This article explains that in 2008 R2 developing sqlps.exe solved some implementation concerns for the SQL Server team, namely locking us into a closed shell would allow them to lock down user scenarios and avoid problems with third-party snap-ins. This was great for the SQL Team in terms of being able to deliver a stable product but it created many other limitations for people like myself that like to forego T-SQL and use PowerShell for tasks that need to interact with more than just a single database engine, e.g. syncing the Server Logins from a primary instance to a DR-instance, and run them from a SQL Agent Job step.

    In 2008 R2 I end up doing the same as the OP, namely executing my ps1 scripts using powershell.exe in a CmdExec step type. Once I get more into figuring out how the changes in SQL 2012 have changed the UX I may change my approach.

    There are no special teachers of virtue, because virtue is taught by the whole community.
    --Plato

  • Grant Fritchey (4/1/2013)


    Glad to hear it's fixed.

    Just curious though, why not use a PowerShell type of step in SQL Agent for a PowerShell script?

    I found it runs much faster using cmdexe type vs powshell type to run the jobs.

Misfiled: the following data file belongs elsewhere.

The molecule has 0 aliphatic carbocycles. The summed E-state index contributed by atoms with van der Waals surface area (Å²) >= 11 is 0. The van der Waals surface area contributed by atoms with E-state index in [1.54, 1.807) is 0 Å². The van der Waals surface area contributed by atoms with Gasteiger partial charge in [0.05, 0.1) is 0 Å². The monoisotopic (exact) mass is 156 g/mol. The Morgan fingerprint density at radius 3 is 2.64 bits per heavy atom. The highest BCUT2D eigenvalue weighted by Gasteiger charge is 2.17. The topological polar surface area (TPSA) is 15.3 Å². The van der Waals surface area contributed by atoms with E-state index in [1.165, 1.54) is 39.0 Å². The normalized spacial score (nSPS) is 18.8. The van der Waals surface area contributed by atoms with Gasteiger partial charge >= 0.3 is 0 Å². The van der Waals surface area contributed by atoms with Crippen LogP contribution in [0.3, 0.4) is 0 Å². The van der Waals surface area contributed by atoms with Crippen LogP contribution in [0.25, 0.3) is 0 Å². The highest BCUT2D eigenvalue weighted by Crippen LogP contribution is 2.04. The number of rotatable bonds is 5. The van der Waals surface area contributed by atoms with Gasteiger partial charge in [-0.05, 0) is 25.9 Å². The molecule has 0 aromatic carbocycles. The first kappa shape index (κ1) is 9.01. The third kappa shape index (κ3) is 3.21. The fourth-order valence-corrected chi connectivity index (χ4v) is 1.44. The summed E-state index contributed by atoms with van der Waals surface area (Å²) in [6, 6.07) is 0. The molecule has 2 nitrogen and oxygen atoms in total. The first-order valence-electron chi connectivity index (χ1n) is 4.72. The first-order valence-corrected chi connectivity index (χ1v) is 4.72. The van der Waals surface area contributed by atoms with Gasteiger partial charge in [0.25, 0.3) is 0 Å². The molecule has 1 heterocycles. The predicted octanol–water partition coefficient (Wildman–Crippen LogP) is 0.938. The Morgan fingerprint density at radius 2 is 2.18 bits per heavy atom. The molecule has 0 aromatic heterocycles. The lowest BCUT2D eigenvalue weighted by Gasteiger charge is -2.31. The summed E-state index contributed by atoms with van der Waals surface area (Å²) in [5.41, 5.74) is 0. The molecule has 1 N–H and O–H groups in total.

I read an article telling what is the difference , it seems they are using different powershell module to run the job. I cannot find the article now by doing some search.

    For my cases, I can use both, but it takes much shorter time for using cmdexec to trigger the job and finish the job.

  • sqlfriends (4/1/2013)


    Grant Fritchey (4/1/2013)


    Glad to hear it's fixed.

    Just curious though, why not use a PowerShell type of step in SQL Agent for a PowerShell script?

    I found it runs much faster using cmdexe type vs powshell type to run the jobs.

    I read an article telling what is the difference , it seems they are using different powershell module to run the job. I cannot find the article now by doing some search.

    For my cases, I can use both, but it takes much shorter time for using cmdexec to trigger the job and finish the job.

    🙂

    Shifting gears, do you have any auditing in place to audit your PowerShell runs at the OS Level? Has nothing to do with your current problem. I'm just curious. Thanks for any feedback on this.

    --Jeff Moden


    RBAR is pronounced "ree-bar" and is a "Modenism" for Row-By-Agonizing-Row.
    First step towards the paradigm shift of writing Set Based code:
    ________Stop thinking about what you want to do to a ROW... think, instead, of what you want to do to a COLUMN.